By RICHARD CORLISS
After the curtain calls for his 2004 theater piece, Meet the Browns--one of the strange comedy-musical-melodramas that have made Tyler Perry a hero to the older black Christian community--the author-director came out onstage to talk to his devoted audience. He confided that he'd been asked to produce a TV comedy series but turned it down because it couldn't be religious. "Did you know you can't say 'Jesus' in a sitcom?" he said, to murmurs of disapproval from the faithful. "They told me that, and I was like, You gotta be kiddin' me. If you don't want my God here, you don't want me here either. God has been too good to me to go and try to sell out to get some money. That's O.K. I will sit in a corner and be broke with the Lord before I will sit there and have them give me millions and sell my soul. It ain't gonna happen."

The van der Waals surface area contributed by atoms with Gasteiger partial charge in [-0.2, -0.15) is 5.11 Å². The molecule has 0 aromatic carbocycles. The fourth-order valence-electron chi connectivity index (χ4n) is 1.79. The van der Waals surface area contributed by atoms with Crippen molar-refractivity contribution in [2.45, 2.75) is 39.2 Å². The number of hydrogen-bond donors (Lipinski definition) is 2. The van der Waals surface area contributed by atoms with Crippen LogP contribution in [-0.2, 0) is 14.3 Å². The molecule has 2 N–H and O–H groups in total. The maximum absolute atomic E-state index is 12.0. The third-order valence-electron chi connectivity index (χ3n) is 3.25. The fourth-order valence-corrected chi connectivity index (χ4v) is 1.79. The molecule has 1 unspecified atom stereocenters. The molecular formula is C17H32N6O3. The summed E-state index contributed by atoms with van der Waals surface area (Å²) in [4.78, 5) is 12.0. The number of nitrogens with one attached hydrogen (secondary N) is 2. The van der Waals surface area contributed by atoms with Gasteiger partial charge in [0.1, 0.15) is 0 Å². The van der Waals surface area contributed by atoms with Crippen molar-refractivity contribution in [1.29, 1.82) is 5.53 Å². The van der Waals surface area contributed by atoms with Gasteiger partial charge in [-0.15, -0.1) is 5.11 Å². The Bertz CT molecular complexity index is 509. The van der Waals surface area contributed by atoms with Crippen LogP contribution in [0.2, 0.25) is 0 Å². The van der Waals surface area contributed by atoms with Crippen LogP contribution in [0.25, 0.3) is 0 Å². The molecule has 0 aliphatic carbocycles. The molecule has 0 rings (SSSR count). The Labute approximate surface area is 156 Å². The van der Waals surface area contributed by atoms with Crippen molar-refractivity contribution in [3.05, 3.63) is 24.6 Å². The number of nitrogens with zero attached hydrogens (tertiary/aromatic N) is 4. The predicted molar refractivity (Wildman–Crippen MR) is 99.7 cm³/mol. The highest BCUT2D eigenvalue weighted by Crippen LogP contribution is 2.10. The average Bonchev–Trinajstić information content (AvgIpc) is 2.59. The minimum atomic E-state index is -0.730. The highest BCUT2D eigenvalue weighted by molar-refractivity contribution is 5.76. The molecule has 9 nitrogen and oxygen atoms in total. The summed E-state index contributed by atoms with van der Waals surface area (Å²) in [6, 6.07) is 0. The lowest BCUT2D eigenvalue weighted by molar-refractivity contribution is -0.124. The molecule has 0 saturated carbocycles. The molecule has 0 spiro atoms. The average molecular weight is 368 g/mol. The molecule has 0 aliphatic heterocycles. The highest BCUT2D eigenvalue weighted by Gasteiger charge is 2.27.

The battle lines were drawn. Since then, it's been God and Tyler Perry against the Hollywood establishment, which thinks that the films made from his plays are too square or weird to be mainstream and has not invested in them. (His movies are distributed by the indie Lionsgate.) Nor does he get much help from critics, whose reactions to his work range mostly from dismissive to baffled. His wild concoctions of brassy humor and fulsome sentiment seem to them out of fashion without being smartly retro. Perry must figure his critics have their minds made up in advance; he doesn't offer the press early screenings of his movies, including his latest, the film version of Meet the Browns, which opens March 21.
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